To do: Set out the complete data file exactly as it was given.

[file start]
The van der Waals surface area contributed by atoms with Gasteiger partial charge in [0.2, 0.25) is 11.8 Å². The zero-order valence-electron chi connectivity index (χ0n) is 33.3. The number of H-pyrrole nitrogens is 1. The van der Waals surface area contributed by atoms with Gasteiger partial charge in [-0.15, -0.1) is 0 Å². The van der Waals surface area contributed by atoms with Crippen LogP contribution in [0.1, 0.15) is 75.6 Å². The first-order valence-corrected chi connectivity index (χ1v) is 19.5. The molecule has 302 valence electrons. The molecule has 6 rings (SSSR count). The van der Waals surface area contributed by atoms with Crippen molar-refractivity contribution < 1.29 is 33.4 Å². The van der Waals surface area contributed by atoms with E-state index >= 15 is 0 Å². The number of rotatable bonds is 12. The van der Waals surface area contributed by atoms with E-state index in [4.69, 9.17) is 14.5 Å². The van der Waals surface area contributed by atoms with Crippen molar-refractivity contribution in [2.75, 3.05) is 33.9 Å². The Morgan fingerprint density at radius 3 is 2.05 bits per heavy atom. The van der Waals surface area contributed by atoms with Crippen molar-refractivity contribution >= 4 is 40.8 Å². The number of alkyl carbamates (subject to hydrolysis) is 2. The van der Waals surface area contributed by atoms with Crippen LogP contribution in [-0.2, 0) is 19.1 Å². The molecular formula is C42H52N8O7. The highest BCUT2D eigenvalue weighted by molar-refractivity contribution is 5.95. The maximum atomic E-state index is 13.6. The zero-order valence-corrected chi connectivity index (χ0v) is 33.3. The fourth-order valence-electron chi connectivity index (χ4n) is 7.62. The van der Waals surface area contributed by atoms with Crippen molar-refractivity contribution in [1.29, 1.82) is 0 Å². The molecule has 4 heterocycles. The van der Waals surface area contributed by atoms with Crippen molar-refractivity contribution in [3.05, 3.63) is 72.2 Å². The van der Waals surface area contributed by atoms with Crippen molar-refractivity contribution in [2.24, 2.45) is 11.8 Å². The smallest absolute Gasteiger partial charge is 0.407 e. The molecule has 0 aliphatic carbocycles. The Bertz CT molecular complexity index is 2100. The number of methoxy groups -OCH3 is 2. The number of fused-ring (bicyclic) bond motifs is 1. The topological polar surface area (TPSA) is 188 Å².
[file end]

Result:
The van der Waals surface area contributed by atoms with Gasteiger partial charge in [0.2, 0.25) is 11.8 Å². The zero-order valence-electron chi connectivity index (χ0n) is 33.3. The number of H-pyrrole nitrogens is 1. The van der Waals surface area contributed by atoms with Gasteiger partial charge in [-0.15, -0.1) is 0 Å². The van der Waals surface area contributed by atoms with Crippen LogP contribution in [0.1, 0.15) is 75.6 Å². The first-order valence-corrected chi connectivity index (χ1v) is 19.5. The molecule has 302 valence electrons. The molecule has 6 rings (SSSR count). The van der Waals surface area contributed by atoms with Crippen molar-refractivity contribution < 1.29 is 33.4 Å². The van der Waals surface area contributed by atoms with E-state index >= 15 is 0 Å². The number of rotatable bonds is 12. The van der Waals surface area contributed by atoms with E-state index in [4.69, 9.17) is 14.5 Å². The van der Waals surface area contributed by atoms with Crippen molar-refractivity contribution in [2.75, 3.05) is 33.9 Å². The Morgan fingerprint density at radius 3 is 2.05 bits per heavy atom. The van der Waals surface area contributed by atoms with Crippen molar-refractivity contribution >= 4 is 40.8 Å². The number of alkyl carbamates (subject to hydrolysis) is 2. The van der Waals surface area contributed by atoms with Crippen LogP contribution in [-0.2, 0) is 19.1 Å². The molecular formula is C42H52N8O7. The highest BCUT2D eigenvalue weighted by molar-refractivity contribution is 5.95. The maximum atomic E-state index is 13.6. The zero-order valence-corrected chi connectivity index (χ0v) is 33.3. The fourth-order valence-electron chi connectivity index (χ4n) is 7.62. The van der Waals surface area contributed by atoms with Crippen molar-refractivity contribution in [1.29, 1.82) is 0 Å². The molecule has 4 heterocycles. The van der Waals surface area contributed by atoms with Crippen molar-refractivity contribution in [3.05, 3.63) is 72.2 Å². The van der Waals surface area contributed by atoms with Crippen molar-refractivity contribution in [2.24, 2.45) is 11.8 Å². The smallest absolute Gasteiger partial charge is 0.407 e. The molecule has 0 aliphatic carbocycles. The Bertz CT molecular complexity index is 2100. The number of methoxy groups -OCH3 is 2. The number of fused-ring (bicyclic) bond motifs is 1. The topological polar surface area (TPSA) is 188 Å².